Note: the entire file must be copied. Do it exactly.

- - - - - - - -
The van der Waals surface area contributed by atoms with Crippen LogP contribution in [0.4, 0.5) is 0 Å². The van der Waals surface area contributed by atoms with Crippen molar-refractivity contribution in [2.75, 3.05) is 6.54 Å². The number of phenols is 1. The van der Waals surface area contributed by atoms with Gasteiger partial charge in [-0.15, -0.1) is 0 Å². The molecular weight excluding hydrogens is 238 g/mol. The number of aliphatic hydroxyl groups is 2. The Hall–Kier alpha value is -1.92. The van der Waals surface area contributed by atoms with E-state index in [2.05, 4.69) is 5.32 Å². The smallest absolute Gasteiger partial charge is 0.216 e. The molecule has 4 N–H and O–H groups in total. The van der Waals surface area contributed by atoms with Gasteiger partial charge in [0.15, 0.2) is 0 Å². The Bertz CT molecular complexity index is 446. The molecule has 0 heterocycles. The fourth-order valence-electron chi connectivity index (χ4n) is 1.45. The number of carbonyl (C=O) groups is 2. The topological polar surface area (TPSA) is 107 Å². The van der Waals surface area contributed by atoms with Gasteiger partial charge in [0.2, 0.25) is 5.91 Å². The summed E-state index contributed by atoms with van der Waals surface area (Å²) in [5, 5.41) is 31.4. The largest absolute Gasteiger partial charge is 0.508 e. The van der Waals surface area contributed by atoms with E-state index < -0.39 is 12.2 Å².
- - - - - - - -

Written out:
The van der Waals surface area contributed by atoms with Crippen LogP contribution in [0.4, 0.5) is 0 Å². The van der Waals surface area contributed by atoms with Crippen molar-refractivity contribution in [2.75, 3.05) is 6.54 Å². The number of phenols is 1. The van der Waals surface area contributed by atoms with Gasteiger partial charge in [-0.15, -0.1) is 0 Å². The molecular weight excluding hydrogens is 238 g/mol. The number of aliphatic hydroxyl groups is 2. The Hall–Kier alpha value is -1.92. The van der Waals surface area contributed by atoms with E-state index in [2.05, 4.69) is 5.32 Å². The smallest absolute Gasteiger partial charge is 0.216 e. The molecule has 4 N–H and O–H groups in total. The van der Waals surface area contributed by atoms with Gasteiger partial charge in [0.15, 0.2) is 0 Å². The Bertz CT molecular complexity index is 446. The molecule has 0 heterocycles. The fourth-order valence-electron chi connectivity index (χ4n) is 1.45. The number of carbonyl (C=O) groups is 2. The topological polar surface area (TPSA) is 107 Å². The van der Waals surface area contributed by atoms with Gasteiger partial charge in [0.2, 0.25) is 5.91 Å². The summed E-state index contributed by atoms with van der Waals surface area (Å²) in [5, 5.41) is 31.4. The largest absolute Gasteiger partial charge is 0.508 e. The van der Waals surface area contributed by atoms with E-state index < -0.39 is 12.2 Å².